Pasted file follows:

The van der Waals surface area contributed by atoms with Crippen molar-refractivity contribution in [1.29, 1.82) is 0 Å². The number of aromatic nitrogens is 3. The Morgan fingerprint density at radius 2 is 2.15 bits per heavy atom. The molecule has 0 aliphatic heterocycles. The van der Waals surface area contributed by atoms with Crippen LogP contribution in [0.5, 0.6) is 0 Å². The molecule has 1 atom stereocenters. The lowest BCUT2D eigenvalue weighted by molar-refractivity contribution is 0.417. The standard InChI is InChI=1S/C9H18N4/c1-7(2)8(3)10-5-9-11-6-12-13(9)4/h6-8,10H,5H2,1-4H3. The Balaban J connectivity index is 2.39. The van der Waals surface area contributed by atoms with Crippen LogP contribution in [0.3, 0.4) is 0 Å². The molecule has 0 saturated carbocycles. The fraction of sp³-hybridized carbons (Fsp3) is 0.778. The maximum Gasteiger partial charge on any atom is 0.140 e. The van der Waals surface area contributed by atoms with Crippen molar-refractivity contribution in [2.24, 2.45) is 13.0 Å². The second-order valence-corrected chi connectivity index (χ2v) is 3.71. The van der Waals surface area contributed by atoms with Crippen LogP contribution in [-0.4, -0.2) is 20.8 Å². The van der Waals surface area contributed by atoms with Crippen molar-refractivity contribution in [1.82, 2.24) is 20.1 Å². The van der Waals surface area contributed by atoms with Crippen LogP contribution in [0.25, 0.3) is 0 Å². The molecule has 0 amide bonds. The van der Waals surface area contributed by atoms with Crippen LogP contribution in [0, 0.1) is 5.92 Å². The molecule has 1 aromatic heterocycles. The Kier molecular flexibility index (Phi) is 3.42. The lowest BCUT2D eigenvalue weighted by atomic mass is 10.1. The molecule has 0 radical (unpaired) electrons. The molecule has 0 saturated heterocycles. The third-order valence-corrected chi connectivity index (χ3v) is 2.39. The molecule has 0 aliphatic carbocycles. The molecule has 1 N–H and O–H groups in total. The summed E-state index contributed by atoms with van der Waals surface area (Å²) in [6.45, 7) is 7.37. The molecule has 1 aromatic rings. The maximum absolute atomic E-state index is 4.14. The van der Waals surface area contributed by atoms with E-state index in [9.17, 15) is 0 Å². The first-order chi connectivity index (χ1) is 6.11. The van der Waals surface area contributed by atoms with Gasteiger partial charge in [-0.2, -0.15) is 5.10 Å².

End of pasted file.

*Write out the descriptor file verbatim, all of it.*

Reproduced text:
The van der Waals surface area contributed by atoms with Crippen molar-refractivity contribution in [1.29, 1.82) is 0 Å². The number of aromatic nitrogens is 3. The Morgan fingerprint density at radius 2 is 2.15 bits per heavy atom. The molecule has 0 aliphatic heterocycles. The van der Waals surface area contributed by atoms with Crippen LogP contribution in [0.5, 0.6) is 0 Å². The molecule has 1 atom stereocenters. The lowest BCUT2D eigenvalue weighted by molar-refractivity contribution is 0.417. The standard InChI is InChI=1S/C9H18N4/c1-7(2)8(3)10-5-9-11-6-12-13(9)4/h6-8,10H,5H2,1-4H3. The Balaban J connectivity index is 2.39. The van der Waals surface area contributed by atoms with Crippen LogP contribution in [0.3, 0.4) is 0 Å². The molecule has 0 saturated carbocycles. The fraction of sp³-hybridized carbons (Fsp3) is 0.778. The maximum Gasteiger partial charge on any atom is 0.140 e. The van der Waals surface area contributed by atoms with Crippen molar-refractivity contribution in [2.24, 2.45) is 13.0 Å². The second-order valence-corrected chi connectivity index (χ2v) is 3.71. The van der Waals surface area contributed by atoms with Crippen LogP contribution in [-0.4, -0.2) is 20.8 Å². The van der Waals surface area contributed by atoms with Crippen molar-refractivity contribution in [1.82, 2.24) is 20.1 Å². The van der Waals surface area contributed by atoms with Crippen LogP contribution in [0.25, 0.3) is 0 Å². The molecule has 0 amide bonds. The van der Waals surface area contributed by atoms with Crippen LogP contribution in [0, 0.1) is 5.92 Å². The molecule has 1 aromatic heterocycles. The Kier molecular flexibility index (Phi) is 3.42. The lowest BCUT2D eigenvalue weighted by atomic mass is 10.1. The molecule has 0 radical (unpaired) electrons. The molecule has 0 saturated heterocycles. The third-order valence-corrected chi connectivity index (χ3v) is 2.39. The molecule has 0 aliphatic carbocycles. The molecule has 1 N–H and O–H groups in total. The summed E-state index contributed by atoms with van der Waals surface area (Å²) in [6.45, 7) is 7.37. The molecule has 1 aromatic rings. The maximum absolute atomic E-state index is 4.14. The van der Waals surface area contributed by atoms with E-state index in [9.17, 15) is 0 Å². The first-order chi connectivity index (χ1) is 6.11. The van der Waals surface area contributed by atoms with Gasteiger partial charge in [-0.2, -0.15) is 5.10 Å².